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Harlow, Robert.

Lantzville (B.C.), Oolichan Books, c1985. 348pp, paper, ISBN 0-88982-086-4 (cloth) $19.95, 0-88982-084-8 (paper) $11.95. CIP

Grades 12 and up
Reviewed by Barbara J. Graham

Volume 14 Number 3
1986 May

Voyages of personal discovery traditionally carry the reader through the protagonist's painful adolescent years as he/she struggles with the rites of passage necessary to assure a triumphant emergence into adulthood. Postponing the childhood-adulthood rite for his heroine, Robert Harlow, in his sixth novel, uses a trip to Poland, in 1981, as a multi-layered voyage of discovery for middle-aged Felice, who, until her late forties, has not really come to terms with herself, either as a person, or as a member of the human race. Harlow gives Felice an opportunity that does not come to many of us, an opportunity that brings not necessarily joy or contentment, but a true sense of self and one's place in the universe.

Felice is in a highly sensitive state as the novel begins. She is unsure of her role as a woman; she is just recovering from a hysterectomy. She questions her relationship with her husband; she has always quite willingly fitted into his life pattern and accepted his authoritative decisions. She wonders about her role as mother; her last child is just about to leave the nest. What is to happen to her when all that has given her life definition, her husband, the three children, and society's expectations, are loosening their hold on her? Even the handsome journal that her husband has given her in order that she may write about her life for posterity is a goading reminder to her that she really has no idea who she is. Her earlier change of name from Phyllis to Felice had not given her a true self and she doubts if she can find herself now.

And then Poland happens. Auschwitz happens. Felice experiences an epiphany that will change her life. But not her husband, not her friends at the Canadian embassy, nor her own children really understand what has taken place in the mind of this serious thinking woman.

Harlow tells his reader far more. The insular world of Vancouver, indeed Canada itself, needs such an epiphany that will awaken it to the wider reality of humanity. To do this, Canada too must go outside itself and discover the world.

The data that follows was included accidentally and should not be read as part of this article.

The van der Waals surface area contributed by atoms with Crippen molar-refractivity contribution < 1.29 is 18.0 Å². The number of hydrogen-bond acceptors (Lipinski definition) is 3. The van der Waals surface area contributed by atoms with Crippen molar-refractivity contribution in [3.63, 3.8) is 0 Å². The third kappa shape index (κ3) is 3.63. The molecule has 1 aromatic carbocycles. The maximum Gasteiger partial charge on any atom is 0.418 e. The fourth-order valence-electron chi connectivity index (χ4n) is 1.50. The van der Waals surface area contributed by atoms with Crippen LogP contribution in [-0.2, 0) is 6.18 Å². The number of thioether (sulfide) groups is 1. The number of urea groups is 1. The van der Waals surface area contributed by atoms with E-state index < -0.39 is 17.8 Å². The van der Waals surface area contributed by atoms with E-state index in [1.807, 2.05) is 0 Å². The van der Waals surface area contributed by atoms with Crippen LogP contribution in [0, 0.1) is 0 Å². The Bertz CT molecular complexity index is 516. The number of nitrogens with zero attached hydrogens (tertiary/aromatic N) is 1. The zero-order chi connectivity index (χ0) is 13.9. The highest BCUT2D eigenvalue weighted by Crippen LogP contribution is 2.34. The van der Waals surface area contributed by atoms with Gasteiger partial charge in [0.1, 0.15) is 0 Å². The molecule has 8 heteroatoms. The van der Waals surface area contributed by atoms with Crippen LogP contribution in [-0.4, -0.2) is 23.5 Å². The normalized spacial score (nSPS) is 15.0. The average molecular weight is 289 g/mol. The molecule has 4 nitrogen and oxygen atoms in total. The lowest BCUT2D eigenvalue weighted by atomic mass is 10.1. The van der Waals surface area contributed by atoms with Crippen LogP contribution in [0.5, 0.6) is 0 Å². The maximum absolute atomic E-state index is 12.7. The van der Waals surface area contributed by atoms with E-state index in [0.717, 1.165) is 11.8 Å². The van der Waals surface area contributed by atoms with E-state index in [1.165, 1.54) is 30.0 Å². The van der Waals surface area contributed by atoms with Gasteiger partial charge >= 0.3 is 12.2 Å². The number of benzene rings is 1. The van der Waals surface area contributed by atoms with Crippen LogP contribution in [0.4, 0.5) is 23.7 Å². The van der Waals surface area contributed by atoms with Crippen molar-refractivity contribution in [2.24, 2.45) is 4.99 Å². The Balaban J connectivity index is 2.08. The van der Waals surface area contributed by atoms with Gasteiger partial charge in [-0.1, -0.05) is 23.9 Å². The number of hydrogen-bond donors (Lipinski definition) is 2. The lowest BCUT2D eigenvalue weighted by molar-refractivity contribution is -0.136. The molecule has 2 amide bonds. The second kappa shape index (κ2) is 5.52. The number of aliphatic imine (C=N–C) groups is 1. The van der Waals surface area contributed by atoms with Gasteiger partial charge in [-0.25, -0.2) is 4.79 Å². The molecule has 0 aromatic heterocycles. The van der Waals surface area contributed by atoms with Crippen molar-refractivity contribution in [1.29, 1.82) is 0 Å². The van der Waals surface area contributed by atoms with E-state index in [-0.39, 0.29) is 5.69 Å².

The exploitation of women, another theme, winds through the narrative, adding texture and at the same time another confusing thread to a rather over-rich tapestry. The ideas are interesting, if not new; however, one wonders how much the narrative can take. Because, at its most basic level, this is the story of Felice, who in a state of emotional instability, goes on a trip to Poland with her husband, and has some terrifying misadventures because she foolishly decides not to be a typical tourist in an Iron Curtain country. The resulting trauma is painful for Felice and the reader who are left in a state of paralysis until they both can get back to the reality of living. While Felice agonizes, the narrative loses its importance and one begins to acknowledge that this is becoming more a novel of ideas and less a novel of action. Harlow has worthwhile things to say about freedom and oppression, about the self and its relationships, about politics in general, and Canada in particular, and about the role of women in our society. Unfortunately, the many parts are not a satisfying whole; the heroine, Felice, is simply not strong enough to hold it all together.

It is unlikely that Felice would have a wide readership in a school library. The themes and characters would not hold the interest of an average teenager, without active promotion. On the other hand, some adults, attracted by the adventure, may find the philosophical ideas presented appealing.

Barbara J. Graham, Board of Education for the City of London, London, Ont.
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